What is an Oral and Maxillofacial Surgeon?
A specialist in the diagnosis and surgical correction of conditions affecting the face, mouth, and jaw is known as an oral and maxillofacial surgeon (OMS). This covers a wide range of issues, such as cleft lip and palate surgery and wisdom tooth extraction.
An OMS often completes a hospital-based residency program for a further four to six years after graduating from dental school. Sometimes they pursue board certification, a second medical degree, or specialist fellowships.
Your OMS gains substantial training and experience in administering anesthesia during this period. This covers endotracheal intubation; setting up and maintaining intravenous lines; addressing problems; and managing airway management. For the many surgeries the OMS performs, this anesthetic competence becomes essential.
OMSes prioritize the needs of their patients above all else. You can rely on an OMS to deliver a high standard of care regardless of the condition, be it an injury, congenital defect, or disorders of the face, jaws, or mouth.
- Dental implant surgery
- Wisdom tooth management and extraction
- Treatment of facial injury (broken bones, facial lacerations, or broken eye orbits)
- Facial cosmetic surgery
- Airway correction for obstructive sleep apnea sufferers
- Cancer diagnosis and removal for head, neck, throat, and oral cancers
- Soft tissue and tooth surgeries to improve appearance or function
- Cleft lip and palate treatment
- Lip and tongue tie surgeries
- Anesthesia administration to ensure comfort throughout surgical treatment
- Corrective orthognathic (jaw) surgery
- Treatments to correct temporomandibular joint (TMJ) dysfunction and relieve facial pain
- Dentoalveolar surgery, including a range of tissue repair, shaping, and grafting procedures
- Pre-prosthetic surgery to restore supportive structures before tooth replacement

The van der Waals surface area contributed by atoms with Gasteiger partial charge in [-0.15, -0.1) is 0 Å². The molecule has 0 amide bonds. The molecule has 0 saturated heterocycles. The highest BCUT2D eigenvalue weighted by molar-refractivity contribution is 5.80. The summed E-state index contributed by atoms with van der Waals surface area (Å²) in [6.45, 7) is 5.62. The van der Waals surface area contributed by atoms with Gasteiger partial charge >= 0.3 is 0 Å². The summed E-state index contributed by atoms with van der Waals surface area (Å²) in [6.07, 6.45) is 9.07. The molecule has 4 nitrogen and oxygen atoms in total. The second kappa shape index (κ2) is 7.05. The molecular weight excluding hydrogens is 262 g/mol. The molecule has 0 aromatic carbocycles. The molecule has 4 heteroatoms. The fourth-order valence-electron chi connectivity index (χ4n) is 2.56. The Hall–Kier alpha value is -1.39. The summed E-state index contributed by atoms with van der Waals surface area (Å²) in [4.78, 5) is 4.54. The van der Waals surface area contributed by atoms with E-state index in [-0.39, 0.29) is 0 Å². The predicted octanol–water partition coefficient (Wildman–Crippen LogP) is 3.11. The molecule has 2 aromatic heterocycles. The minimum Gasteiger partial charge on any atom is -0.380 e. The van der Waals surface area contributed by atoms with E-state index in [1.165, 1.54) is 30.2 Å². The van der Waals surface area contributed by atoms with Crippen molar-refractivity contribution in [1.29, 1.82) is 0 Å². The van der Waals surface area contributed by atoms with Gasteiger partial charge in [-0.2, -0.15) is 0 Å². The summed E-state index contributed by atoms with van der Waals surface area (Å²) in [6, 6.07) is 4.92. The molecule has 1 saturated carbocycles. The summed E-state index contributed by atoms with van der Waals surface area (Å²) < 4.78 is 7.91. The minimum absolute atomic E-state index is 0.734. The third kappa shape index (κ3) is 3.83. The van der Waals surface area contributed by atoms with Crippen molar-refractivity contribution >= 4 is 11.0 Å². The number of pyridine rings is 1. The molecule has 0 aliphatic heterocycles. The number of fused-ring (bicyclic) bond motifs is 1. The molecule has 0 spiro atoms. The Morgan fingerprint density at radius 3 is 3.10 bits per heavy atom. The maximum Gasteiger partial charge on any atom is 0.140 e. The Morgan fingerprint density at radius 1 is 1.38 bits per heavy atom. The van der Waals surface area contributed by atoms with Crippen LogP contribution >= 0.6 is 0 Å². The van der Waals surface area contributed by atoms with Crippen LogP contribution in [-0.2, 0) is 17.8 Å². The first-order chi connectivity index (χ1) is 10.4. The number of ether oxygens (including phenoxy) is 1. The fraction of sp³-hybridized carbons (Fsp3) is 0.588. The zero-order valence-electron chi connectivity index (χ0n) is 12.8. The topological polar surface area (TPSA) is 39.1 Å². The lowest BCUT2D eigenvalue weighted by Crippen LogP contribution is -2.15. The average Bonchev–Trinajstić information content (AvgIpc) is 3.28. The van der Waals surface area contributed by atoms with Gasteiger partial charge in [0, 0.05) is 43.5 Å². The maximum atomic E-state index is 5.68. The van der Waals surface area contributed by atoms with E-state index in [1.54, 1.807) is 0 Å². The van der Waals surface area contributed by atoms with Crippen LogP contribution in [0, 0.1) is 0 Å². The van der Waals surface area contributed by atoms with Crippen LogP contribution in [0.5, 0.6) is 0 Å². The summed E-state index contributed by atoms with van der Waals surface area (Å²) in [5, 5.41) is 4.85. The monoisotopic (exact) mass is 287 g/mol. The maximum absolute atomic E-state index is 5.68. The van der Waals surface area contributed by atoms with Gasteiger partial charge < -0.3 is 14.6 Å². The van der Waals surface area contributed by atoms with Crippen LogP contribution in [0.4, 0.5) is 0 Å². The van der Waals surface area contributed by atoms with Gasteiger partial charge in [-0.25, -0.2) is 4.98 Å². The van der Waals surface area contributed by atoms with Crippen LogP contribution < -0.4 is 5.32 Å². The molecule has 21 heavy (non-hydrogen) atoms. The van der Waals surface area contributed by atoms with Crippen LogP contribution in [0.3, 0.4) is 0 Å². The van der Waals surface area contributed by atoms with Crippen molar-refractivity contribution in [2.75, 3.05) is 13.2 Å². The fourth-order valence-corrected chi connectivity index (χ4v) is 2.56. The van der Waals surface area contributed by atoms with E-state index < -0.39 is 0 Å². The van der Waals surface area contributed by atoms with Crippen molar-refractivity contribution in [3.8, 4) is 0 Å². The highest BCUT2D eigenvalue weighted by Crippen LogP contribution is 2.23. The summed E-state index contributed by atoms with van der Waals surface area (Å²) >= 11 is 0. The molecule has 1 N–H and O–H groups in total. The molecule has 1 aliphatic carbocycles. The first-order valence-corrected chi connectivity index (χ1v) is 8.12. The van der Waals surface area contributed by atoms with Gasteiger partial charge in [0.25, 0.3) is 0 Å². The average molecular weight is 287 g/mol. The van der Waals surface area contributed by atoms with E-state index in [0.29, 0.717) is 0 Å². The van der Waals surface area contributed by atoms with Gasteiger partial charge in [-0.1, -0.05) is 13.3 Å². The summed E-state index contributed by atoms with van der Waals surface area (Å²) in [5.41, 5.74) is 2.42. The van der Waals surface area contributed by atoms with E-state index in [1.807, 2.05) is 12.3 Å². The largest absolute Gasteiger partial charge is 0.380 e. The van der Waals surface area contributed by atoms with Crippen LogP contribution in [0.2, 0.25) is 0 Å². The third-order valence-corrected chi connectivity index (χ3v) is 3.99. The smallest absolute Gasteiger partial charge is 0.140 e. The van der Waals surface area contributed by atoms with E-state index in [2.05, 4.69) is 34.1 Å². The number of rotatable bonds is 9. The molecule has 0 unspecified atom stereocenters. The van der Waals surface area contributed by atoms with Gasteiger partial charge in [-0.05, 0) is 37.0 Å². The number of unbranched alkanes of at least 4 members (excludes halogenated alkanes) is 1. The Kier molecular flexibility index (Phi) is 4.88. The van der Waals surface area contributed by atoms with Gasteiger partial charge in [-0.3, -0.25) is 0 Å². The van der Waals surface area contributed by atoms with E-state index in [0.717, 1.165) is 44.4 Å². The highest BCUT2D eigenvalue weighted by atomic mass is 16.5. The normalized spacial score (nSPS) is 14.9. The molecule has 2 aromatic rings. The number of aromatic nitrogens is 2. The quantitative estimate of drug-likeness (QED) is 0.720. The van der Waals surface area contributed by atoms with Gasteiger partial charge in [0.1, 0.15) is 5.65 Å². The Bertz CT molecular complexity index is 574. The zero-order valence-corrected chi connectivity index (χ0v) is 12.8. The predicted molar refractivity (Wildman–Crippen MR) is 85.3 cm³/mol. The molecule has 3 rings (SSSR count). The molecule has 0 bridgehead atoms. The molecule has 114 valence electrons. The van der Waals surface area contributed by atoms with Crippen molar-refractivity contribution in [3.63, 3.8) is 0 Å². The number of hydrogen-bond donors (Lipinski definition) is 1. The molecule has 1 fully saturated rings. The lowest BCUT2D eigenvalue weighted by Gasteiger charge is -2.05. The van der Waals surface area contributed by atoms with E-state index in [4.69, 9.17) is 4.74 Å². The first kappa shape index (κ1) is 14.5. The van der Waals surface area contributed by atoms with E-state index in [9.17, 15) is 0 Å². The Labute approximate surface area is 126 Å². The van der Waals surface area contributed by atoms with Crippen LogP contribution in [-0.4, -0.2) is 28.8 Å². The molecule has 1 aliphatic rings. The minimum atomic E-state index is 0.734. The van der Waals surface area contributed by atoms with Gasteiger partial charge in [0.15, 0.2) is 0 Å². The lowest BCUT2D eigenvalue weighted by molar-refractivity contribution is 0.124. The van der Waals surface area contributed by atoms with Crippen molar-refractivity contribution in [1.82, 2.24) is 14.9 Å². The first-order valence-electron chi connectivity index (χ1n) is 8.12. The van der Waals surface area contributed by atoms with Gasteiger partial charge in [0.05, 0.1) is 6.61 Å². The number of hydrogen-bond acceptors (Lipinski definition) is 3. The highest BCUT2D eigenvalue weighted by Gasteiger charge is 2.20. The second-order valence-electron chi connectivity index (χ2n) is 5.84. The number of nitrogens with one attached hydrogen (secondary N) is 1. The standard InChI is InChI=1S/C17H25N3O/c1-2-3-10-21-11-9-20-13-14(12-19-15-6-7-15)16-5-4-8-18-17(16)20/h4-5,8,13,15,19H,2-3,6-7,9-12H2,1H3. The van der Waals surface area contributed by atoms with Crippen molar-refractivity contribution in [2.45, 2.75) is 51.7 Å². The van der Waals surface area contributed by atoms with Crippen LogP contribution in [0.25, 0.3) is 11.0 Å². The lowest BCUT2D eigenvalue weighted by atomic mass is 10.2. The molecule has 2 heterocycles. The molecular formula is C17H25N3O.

- Soft and hard tissue grafting
- Correction of congenital craniofacial malformations
- Diagnosis and treatment for chronic disease, disorders, or infections
- Orthodontic surgery to improve the alignment of the jaw during or prior to orthodontic interventions
- Endodontic microsurgery or advanced root canal treatment
- Emergency interventions for knocked out or broken teeth, jaws, and other damaged oral structures and soft tissue lacerations
Centers & Institutes
Healthcare Delivery by Oral and Maxillofacial Surgeons in the US
The terms "maxillofacial surgeon" or "oral surgeon" may be used to refer to a specialist in specific contexts. It is fair to refer to them as oral surgeons, maxillofacial surgeons, or both, because educational curricula for this specialized field of dentistry typically involve training for both. In some cases, the training requirements for these two closely related specializations may differ. As its name suggests, oral surgeons may limit their further training to just treating conditions that affect the mouth and oral structures. Maxillofacial surgeons are educated to handle a wider range of problems affecting the mouth, face, head, and neck.
Since the majority of dentistry and medical institutions now provide degrees that combine training in oral and maxillofacial surgery, we now realize that practically all cases require a mix of knowledge of the mouth and the entire facial region.
However, the distinction between oral and maxillofacial surgeons and dentists should be made clear. Following dental school, oral and maxillofacial surgeons complete an additional four years of surgical training in a hospital-based residency program. They get training alongside physicians in emergency medicine, plastic surgery, otolaryngology (ear, nose, and throat), anesthesiology, internal medicine, and other specialized medical fields. Compared to a general dentist, they are equipped with a far wider range of treatment expertise and experience.
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The material presented above is only meant to be informative and is not intended to take the place of advice from your doctor or another health care practitioner. We advise you to talk to your provider about any questions or issues you may have.